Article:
His tongue obey'd hist hand: who were below Count. Well, sir.
He used as creatures of another place; shim Clo. No, madam,'tis not so well, that I am
And bow'd his eminent top to their low ranks, poor; though many of the rich are damned :
Making them proud of his hamility,

But, if I may have your ladyship’s good-will In their poor praise he humbled: Such a man to go to the world!, Isbel the woman and I Might be a copy to these younger times;

will do as we may. Which, follow'd well, would démonstrate Count. Wilt thou needs be a beggar? But goers backward.

[them now Clo. I do beg your good will in this case. Ber. His good remembrance, sir, Count. In what case ? Lies richer in your thoughts, than on his tomb; Clo. In Isbel's case, and mine own. Ser. So in approof I lives not his epitaph, vice is no heritage: and, I think, I shall never As in your royal speech. (always say, have the blessing of God, till I have issue of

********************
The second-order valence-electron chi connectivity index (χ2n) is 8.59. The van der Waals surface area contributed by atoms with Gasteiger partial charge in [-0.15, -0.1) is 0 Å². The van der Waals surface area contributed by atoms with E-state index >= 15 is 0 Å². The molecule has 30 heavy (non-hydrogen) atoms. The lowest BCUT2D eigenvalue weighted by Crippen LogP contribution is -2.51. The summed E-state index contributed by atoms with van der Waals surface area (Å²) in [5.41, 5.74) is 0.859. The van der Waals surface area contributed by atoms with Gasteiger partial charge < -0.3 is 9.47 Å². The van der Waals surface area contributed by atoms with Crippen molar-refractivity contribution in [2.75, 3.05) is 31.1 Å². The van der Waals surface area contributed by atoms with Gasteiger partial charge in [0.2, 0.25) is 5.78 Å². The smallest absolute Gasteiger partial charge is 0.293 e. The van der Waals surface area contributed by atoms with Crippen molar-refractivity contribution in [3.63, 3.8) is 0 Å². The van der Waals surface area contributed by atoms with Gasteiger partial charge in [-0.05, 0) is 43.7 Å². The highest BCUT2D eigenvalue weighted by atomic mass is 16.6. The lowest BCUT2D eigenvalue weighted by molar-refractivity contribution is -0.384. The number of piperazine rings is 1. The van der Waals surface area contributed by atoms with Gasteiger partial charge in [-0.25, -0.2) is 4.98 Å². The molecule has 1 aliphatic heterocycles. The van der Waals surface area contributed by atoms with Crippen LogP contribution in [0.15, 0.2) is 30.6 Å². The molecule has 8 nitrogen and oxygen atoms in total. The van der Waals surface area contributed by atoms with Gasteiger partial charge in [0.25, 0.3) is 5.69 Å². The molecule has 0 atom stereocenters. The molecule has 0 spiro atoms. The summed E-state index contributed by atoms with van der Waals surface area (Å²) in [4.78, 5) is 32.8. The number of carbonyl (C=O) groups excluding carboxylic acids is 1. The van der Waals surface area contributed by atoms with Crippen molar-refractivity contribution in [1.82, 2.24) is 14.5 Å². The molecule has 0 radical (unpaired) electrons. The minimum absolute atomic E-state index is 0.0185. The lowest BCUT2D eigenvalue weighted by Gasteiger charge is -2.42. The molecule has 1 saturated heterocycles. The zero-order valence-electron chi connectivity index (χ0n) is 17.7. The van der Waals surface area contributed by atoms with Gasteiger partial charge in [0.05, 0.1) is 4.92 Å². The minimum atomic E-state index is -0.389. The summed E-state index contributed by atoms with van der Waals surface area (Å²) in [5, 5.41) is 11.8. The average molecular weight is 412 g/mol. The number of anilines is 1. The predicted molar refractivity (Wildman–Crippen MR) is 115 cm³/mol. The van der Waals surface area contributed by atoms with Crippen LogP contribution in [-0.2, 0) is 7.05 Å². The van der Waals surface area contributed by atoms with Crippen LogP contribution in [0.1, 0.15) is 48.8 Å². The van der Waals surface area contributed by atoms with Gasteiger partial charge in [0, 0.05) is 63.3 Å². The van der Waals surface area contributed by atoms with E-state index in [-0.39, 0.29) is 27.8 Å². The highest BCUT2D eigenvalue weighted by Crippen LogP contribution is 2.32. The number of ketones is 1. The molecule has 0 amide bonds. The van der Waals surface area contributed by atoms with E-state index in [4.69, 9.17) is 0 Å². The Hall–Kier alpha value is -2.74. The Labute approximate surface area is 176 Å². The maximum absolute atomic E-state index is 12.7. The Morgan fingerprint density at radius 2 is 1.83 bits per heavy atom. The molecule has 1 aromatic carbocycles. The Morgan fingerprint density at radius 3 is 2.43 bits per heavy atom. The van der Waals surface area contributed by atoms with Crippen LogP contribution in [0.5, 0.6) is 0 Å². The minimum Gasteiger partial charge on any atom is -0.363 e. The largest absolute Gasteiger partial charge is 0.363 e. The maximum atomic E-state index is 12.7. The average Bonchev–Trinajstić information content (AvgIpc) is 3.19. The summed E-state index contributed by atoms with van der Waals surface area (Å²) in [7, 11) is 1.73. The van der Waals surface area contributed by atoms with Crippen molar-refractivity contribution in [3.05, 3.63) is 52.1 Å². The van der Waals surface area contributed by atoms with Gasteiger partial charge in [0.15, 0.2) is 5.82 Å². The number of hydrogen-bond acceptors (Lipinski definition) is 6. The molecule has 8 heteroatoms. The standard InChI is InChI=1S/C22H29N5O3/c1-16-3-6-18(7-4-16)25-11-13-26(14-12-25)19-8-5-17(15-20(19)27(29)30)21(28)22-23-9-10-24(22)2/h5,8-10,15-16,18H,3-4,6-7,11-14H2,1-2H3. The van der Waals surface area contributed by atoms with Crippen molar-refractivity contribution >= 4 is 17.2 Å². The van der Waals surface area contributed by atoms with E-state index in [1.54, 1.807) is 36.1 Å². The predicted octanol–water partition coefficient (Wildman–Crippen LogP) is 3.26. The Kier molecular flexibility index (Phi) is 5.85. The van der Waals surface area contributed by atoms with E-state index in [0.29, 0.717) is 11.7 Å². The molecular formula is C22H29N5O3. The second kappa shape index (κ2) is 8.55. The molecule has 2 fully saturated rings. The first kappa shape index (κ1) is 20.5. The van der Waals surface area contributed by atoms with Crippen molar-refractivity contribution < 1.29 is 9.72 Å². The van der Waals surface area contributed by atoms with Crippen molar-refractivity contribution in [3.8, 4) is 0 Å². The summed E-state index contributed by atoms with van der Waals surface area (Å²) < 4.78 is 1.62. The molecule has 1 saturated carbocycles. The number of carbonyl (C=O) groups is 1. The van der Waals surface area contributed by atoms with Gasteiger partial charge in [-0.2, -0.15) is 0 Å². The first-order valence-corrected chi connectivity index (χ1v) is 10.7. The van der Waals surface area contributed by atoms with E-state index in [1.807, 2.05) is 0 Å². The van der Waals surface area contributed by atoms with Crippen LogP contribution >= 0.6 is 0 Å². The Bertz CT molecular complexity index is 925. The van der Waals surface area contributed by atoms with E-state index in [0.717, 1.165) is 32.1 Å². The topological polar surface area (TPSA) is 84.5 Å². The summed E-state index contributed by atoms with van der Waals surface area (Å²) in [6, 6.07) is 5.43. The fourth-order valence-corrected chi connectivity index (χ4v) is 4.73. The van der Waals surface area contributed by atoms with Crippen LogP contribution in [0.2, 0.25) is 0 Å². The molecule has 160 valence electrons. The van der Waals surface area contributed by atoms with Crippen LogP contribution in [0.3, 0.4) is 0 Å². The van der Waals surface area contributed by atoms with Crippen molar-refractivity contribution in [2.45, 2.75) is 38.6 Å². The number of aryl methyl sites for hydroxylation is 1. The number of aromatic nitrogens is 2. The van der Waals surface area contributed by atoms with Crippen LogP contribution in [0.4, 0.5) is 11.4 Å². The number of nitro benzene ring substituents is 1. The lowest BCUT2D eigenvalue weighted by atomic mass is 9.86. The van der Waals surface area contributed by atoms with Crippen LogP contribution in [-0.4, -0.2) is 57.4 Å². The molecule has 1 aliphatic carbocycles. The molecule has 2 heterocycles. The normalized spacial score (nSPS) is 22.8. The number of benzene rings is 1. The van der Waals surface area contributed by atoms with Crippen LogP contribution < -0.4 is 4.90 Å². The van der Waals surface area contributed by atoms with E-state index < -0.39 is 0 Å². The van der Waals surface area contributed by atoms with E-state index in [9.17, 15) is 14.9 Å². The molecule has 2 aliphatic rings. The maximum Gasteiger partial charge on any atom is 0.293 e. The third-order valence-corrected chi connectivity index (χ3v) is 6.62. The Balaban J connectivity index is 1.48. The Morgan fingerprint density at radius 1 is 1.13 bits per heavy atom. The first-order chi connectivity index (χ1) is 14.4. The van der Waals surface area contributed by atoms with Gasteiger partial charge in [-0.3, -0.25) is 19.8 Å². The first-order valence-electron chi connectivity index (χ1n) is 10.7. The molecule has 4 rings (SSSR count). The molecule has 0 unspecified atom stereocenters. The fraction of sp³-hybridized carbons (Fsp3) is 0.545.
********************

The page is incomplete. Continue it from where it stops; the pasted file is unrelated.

King. 'Would, I were with him! He would my body; for, they say, bearns ** are bless(Methinks, I hear him now; his plausive words ings. He scatter'd not in ears, but grafted them, Count. Tell me thy reason why thou wilt To grow there and to bear,(-Let me not marry. Thus his good melancholy oft began, (live, Clo. My poor body, madam, requires it: I On the catastrophe and heel of pastime, am driven on by the flesh; and he must needs When it was out;-let me not live, quoth he, go, that the devil drives. After my flame lacks oil, to be the snuft Count. Is this all your worship's reason ? of younger spirits, whose apprehensive Clo, Faith, madam, I have other holy reasenses